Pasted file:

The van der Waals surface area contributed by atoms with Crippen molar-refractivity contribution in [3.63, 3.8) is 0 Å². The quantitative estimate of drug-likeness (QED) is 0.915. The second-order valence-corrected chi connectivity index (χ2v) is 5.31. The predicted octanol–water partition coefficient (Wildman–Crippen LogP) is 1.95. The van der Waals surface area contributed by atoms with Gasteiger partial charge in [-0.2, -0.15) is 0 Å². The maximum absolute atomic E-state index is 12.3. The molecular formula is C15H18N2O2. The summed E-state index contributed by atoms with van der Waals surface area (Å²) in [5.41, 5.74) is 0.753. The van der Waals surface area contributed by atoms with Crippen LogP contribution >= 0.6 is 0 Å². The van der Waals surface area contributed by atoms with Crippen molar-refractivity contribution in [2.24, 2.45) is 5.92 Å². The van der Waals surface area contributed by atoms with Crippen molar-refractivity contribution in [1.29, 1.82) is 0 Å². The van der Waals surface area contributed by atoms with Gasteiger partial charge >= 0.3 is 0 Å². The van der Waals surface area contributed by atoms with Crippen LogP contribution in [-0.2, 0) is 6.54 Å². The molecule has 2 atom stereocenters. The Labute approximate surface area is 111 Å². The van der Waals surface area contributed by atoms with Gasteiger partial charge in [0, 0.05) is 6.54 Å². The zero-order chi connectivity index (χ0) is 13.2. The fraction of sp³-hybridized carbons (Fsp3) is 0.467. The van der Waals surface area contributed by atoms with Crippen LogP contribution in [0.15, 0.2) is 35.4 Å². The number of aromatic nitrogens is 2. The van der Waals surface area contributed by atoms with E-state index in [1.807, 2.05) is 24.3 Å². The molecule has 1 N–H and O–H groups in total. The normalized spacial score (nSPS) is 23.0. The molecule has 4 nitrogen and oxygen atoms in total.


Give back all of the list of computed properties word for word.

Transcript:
The van der Waals surface area contributed by atoms with Crippen molar-refractivity contribution in [3.63, 3.8) is 0 Å². The quantitative estimate of drug-likeness (QED) is 0.915. The second-order valence-corrected chi connectivity index (χ2v) is 5.31. The predicted octanol–water partition coefficient (Wildman–Crippen LogP) is 1.95. The van der Waals surface area contributed by atoms with Gasteiger partial charge in [-0.2, -0.15) is 0 Å². The maximum absolute atomic E-state index is 12.3. The molecular formula is C15H18N2O2. The summed E-state index contributed by atoms with van der Waals surface area (Å²) in [5.41, 5.74) is 0.753. The van der Waals surface area contributed by atoms with Crippen LogP contribution >= 0.6 is 0 Å². The van der Waals surface area contributed by atoms with Crippen molar-refractivity contribution in [2.24, 2.45) is 5.92 Å². The van der Waals surface area contributed by atoms with Crippen molar-refractivity contribution in [1.29, 1.82) is 0 Å². The van der Waals surface area contributed by atoms with Gasteiger partial charge >= 0.3 is 0 Å². The van der Waals surface area contributed by atoms with Crippen LogP contribution in [-0.2, 0) is 6.54 Å². The molecule has 2 atom stereocenters. The Labute approximate surface area is 111 Å². The van der Waals surface area contributed by atoms with Gasteiger partial charge in [0, 0.05) is 6.54 Å². The zero-order chi connectivity index (χ0) is 13.2. The fraction of sp³-hybridized carbons (Fsp3) is 0.467. The van der Waals surface area contributed by atoms with Crippen LogP contribution in [0.15, 0.2) is 35.4 Å². The number of aromatic nitrogens is 2. The van der Waals surface area contributed by atoms with E-state index in [1.807, 2.05) is 24.3 Å². The molecule has 1 N–H and O–H groups in total. The normalized spacial score (nSPS) is 23.0. The molecule has 4 nitrogen and oxygen atoms in total.